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Farmers and Their Bankers Are Frustrated by Lack of Information Surrounding COVID-19 Relief Package

Posted on: May 11, 2020   |   Category: News Releases
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Hank Wonnenberg, associate vice president and head of appraisal services for First Fidelity Bank in Burke. Wonnenberg is also a fourth-generation Dallas, South Dakota cattle producer. And like the farm families First Fidelity serves, he is anxious because each day the cattle markets plummet, bring his family closer to the date they sell their cattle. At weaning in early November, they sell about half their calf crop. The rest the family backgrounds to about 650-pounds, putting the sale date for their backgrounded cattle sometime mid-January 2021.

If any farmer can navigate disaster relief paperwork, you’d think it would be Craig Schaunaman. Why? Because the Aberdeen crop and cattle farmer is a former Farm Service Agency (FSA) Director for the state of South Dakota.

But instead, like many other South Dakota producers and bankers, the fourth-generation farmer isn’t able to get clear answers as to how much of the relief his family farm qualifies for.

“It is typical complexities of disaster funding,” says Schaunaman, who farms with his brother, Kirk, a nephew and a fulltime employee. For the sake of the state’s family farmers and ranchers, Schaunaman hopes the COVID-19 relief package for agriculture producers is similar to the 2019 Market Facilitation Program – rolled out quickly with relatively little paperwork.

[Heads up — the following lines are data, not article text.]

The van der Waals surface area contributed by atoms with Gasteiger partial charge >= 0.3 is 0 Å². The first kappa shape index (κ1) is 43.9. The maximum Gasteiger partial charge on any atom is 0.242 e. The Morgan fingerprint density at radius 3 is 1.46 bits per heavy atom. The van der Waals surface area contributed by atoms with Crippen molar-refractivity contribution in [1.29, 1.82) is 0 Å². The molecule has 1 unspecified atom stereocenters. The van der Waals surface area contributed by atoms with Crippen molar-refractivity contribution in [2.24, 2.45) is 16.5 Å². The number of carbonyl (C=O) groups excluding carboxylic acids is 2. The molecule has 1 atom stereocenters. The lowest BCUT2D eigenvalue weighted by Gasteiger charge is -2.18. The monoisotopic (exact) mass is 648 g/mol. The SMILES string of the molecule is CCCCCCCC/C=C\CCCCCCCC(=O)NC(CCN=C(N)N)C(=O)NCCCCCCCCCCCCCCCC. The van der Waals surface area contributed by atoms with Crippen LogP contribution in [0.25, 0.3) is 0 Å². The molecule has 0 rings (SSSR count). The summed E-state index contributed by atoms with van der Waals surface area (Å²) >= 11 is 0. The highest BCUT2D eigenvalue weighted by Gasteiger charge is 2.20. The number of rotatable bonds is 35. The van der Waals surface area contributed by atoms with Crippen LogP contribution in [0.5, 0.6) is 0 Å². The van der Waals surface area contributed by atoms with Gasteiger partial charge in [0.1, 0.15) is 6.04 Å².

“We’re all looking for answers. What is the cow/calf producer going to get in the fall,” Schaunaman asks? “What about the guy who has market-ready hogs?”

And answers are necessary, not only for producers, but for the bankers who are trying to support them. “It is tough for a bank to commit to a certain amount without any indication of what the farmer or rancher will be able to pay back. Banks have fiscal responsibility and the FDIC makes sure we follow guidelines,” explains Hank Wonnenberg, associate vice president and head of appraisal services for First Fidelity Bank in Burke.

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Craig Schaunaman

Wonnenberg is also a fourth-generation Dallas, South Dakota cattle producer. And like the farm families First Fidelity serves, he is anxious because each day the cattle markets plummet, bring his family closer to the date they sell their cattle. At weaning in early November, they sell about half their calf crop. The rest the family backgrounds to about 650-pounds, putting the sale date for their backgrounded cattle sometime mid-January 2021.

The only producers who believe they have an idea how much relief they will receive, are those who sold between January 1 and April 15. Based on news reports, they will be compensated 85 percent of their losses. Those who have yet to sell, or who sold after April 15 are hearing they will receive 30 percent of losses. USDA has not confirmed this information.

This percentage confuses Frederick cattle producer Eric Sumption because the cattle markets have continued to decline since April 15.